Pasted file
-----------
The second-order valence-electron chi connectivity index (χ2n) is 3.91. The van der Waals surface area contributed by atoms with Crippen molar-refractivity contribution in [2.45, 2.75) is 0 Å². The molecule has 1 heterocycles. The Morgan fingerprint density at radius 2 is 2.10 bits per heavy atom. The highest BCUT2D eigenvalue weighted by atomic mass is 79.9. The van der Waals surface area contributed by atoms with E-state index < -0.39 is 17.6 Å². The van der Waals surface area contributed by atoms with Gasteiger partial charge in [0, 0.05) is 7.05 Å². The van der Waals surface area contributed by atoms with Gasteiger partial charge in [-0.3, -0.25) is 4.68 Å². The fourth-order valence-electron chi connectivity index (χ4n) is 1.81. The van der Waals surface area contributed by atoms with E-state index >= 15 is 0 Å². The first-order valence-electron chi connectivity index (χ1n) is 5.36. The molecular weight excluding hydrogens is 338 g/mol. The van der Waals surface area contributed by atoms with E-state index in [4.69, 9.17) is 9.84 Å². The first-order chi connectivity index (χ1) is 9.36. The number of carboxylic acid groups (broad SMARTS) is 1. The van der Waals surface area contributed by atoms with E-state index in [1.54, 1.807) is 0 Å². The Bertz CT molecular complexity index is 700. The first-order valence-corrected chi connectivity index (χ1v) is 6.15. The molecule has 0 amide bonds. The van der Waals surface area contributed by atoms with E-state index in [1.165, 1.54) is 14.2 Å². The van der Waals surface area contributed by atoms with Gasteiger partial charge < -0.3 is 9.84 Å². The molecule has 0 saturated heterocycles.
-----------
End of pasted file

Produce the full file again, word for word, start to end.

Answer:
The second-order valence-electron chi connectivity index (χ2n) is 3.91. The van der Waals surface area contributed by atoms with Crippen molar-refractivity contribution in [2.45, 2.75) is 0 Å². The molecule has 1 heterocycles. The Morgan fingerprint density at radius 2 is 2.10 bits per heavy atom. The highest BCUT2D eigenvalue weighted by atomic mass is 79.9. The van der Waals surface area contributed by atoms with E-state index < -0.39 is 17.6 Å². The van der Waals surface area contributed by atoms with Gasteiger partial charge in [0, 0.05) is 7.05 Å². The van der Waals surface area contributed by atoms with Gasteiger partial charge in [-0.3, -0.25) is 4.68 Å². The fourth-order valence-electron chi connectivity index (χ4n) is 1.81. The van der Waals surface area contributed by atoms with E-state index >= 15 is 0 Å². The first-order valence-electron chi connectivity index (χ1n) is 5.36. The molecular weight excluding hydrogens is 338 g/mol. The van der Waals surface area contributed by atoms with E-state index in [4.69, 9.17) is 9.84 Å². The first-order chi connectivity index (χ1) is 9.36. The number of carboxylic acid groups (broad SMARTS) is 1. The van der Waals surface area contributed by atoms with E-state index in [1.54, 1.807) is 0 Å². The Bertz CT molecular complexity index is 700. The first-order valence-corrected chi connectivity index (χ1v) is 6.15. The molecule has 0 amide bonds. The van der Waals surface area contributed by atoms with E-state index in [1.165, 1.54) is 14.2 Å². The van der Waals surface area contributed by atoms with Gasteiger partial charge < -0.3 is 9.84 Å². The molecule has 0 saturated heterocycles.